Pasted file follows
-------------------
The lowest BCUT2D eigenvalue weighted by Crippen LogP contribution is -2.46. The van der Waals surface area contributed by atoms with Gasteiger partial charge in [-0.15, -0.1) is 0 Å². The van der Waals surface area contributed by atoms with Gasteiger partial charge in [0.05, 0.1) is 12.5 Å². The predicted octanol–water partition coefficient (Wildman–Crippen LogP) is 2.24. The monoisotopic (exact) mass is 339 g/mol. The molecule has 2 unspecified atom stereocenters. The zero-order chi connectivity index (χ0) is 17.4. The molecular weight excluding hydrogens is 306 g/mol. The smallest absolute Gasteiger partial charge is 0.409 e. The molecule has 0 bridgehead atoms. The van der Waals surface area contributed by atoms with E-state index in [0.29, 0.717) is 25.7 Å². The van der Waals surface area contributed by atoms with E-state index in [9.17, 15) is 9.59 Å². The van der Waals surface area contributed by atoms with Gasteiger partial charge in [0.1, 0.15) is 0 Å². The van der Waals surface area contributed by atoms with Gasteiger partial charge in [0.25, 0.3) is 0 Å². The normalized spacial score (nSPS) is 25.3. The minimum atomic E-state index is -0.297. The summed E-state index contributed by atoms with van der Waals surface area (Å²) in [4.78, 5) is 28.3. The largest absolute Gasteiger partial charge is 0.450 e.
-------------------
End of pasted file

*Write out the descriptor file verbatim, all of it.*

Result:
The lowest BCUT2D eigenvalue weighted by Crippen LogP contribution is -2.46. The van der Waals surface area contributed by atoms with Gasteiger partial charge in [-0.15, -0.1) is 0 Å². The van der Waals surface area contributed by atoms with Gasteiger partial charge in [0.05, 0.1) is 12.5 Å². The predicted octanol–water partition coefficient (Wildman–Crippen LogP) is 2.24. The monoisotopic (exact) mass is 339 g/mol. The molecule has 2 unspecified atom stereocenters. The zero-order chi connectivity index (χ0) is 17.4. The molecular weight excluding hydrogens is 306 g/mol. The smallest absolute Gasteiger partial charge is 0.409 e. The molecule has 0 bridgehead atoms. The van der Waals surface area contributed by atoms with E-state index in [0.29, 0.717) is 25.7 Å². The van der Waals surface area contributed by atoms with E-state index in [9.17, 15) is 9.59 Å². The van der Waals surface area contributed by atoms with Gasteiger partial charge in [0.1, 0.15) is 0 Å². The van der Waals surface area contributed by atoms with Gasteiger partial charge in [0.25, 0.3) is 0 Å². The normalized spacial score (nSPS) is 25.3. The minimum atomic E-state index is -0.297. The summed E-state index contributed by atoms with van der Waals surface area (Å²) in [4.78, 5) is 28.3. The largest absolute Gasteiger partial charge is 0.450 e.